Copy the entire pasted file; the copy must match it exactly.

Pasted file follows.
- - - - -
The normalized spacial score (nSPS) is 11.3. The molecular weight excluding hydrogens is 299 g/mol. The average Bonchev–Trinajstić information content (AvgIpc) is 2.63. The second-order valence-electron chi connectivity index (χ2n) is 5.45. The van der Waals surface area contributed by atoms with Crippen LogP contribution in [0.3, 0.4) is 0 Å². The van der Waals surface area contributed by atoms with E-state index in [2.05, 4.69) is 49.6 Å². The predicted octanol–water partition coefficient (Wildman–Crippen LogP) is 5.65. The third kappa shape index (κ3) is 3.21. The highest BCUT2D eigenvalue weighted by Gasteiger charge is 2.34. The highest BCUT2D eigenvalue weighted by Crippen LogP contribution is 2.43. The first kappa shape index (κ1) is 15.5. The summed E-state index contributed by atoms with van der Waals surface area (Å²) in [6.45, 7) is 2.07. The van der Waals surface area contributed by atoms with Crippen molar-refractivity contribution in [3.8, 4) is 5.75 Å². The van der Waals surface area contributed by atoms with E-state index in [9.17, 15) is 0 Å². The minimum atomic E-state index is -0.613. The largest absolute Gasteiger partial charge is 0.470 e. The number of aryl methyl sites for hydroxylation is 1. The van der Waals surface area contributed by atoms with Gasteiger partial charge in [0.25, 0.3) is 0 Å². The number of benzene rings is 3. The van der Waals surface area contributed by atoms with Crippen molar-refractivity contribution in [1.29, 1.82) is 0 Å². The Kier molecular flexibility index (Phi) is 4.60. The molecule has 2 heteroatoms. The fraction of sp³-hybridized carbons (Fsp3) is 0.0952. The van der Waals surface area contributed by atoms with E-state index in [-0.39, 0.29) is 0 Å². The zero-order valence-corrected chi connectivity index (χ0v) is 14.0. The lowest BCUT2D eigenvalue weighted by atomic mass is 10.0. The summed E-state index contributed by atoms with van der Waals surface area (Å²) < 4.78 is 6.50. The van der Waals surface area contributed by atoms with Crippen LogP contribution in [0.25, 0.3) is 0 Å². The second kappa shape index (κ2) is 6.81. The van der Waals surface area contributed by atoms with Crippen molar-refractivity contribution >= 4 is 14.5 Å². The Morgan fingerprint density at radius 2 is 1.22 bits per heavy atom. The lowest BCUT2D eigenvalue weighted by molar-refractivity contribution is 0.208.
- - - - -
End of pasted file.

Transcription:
The normalized spacial score (nSPS) is 11.3. The molecular weight excluding hydrogens is 299 g/mol. The average Bonchev–Trinajstić information content (AvgIpc) is 2.63. The second-order valence-electron chi connectivity index (χ2n) is 5.45. The van der Waals surface area contributed by atoms with Crippen LogP contribution in [0.3, 0.4) is 0 Å². The van der Waals surface area contributed by atoms with E-state index in [2.05, 4.69) is 49.6 Å². The predicted octanol–water partition coefficient (Wildman–Crippen LogP) is 5.65. The third kappa shape index (κ3) is 3.21. The highest BCUT2D eigenvalue weighted by Gasteiger charge is 2.34. The highest BCUT2D eigenvalue weighted by Crippen LogP contribution is 2.43. The first kappa shape index (κ1) is 15.5. The summed E-state index contributed by atoms with van der Waals surface area (Å²) in [6.45, 7) is 2.07. The van der Waals surface area contributed by atoms with Crippen molar-refractivity contribution in [3.8, 4) is 5.75 Å². The van der Waals surface area contributed by atoms with E-state index in [9.17, 15) is 0 Å². The minimum atomic E-state index is -0.613. The largest absolute Gasteiger partial charge is 0.470 e. The number of aryl methyl sites for hydroxylation is 1. The van der Waals surface area contributed by atoms with Gasteiger partial charge in [0.25, 0.3) is 0 Å². The number of benzene rings is 3. The van der Waals surface area contributed by atoms with Crippen molar-refractivity contribution in [1.29, 1.82) is 0 Å². The Kier molecular flexibility index (Phi) is 4.60. The molecule has 2 heteroatoms. The fraction of sp³-hybridized carbons (Fsp3) is 0.0952. The van der Waals surface area contributed by atoms with E-state index in [-0.39, 0.29) is 0 Å². The zero-order valence-corrected chi connectivity index (χ0v) is 14.0. The lowest BCUT2D eigenvalue weighted by atomic mass is 10.0. The summed E-state index contributed by atoms with van der Waals surface area (Å²) < 4.78 is 6.50. The van der Waals surface area contributed by atoms with Crippen LogP contribution in [0.25, 0.3) is 0 Å². The second kappa shape index (κ2) is 6.81. The van der Waals surface area contributed by atoms with Crippen molar-refractivity contribution >= 4 is 14.5 Å². The Morgan fingerprint density at radius 2 is 1.22 bits per heavy atom. The lowest BCUT2D eigenvalue weighted by molar-refractivity contribution is 0.208.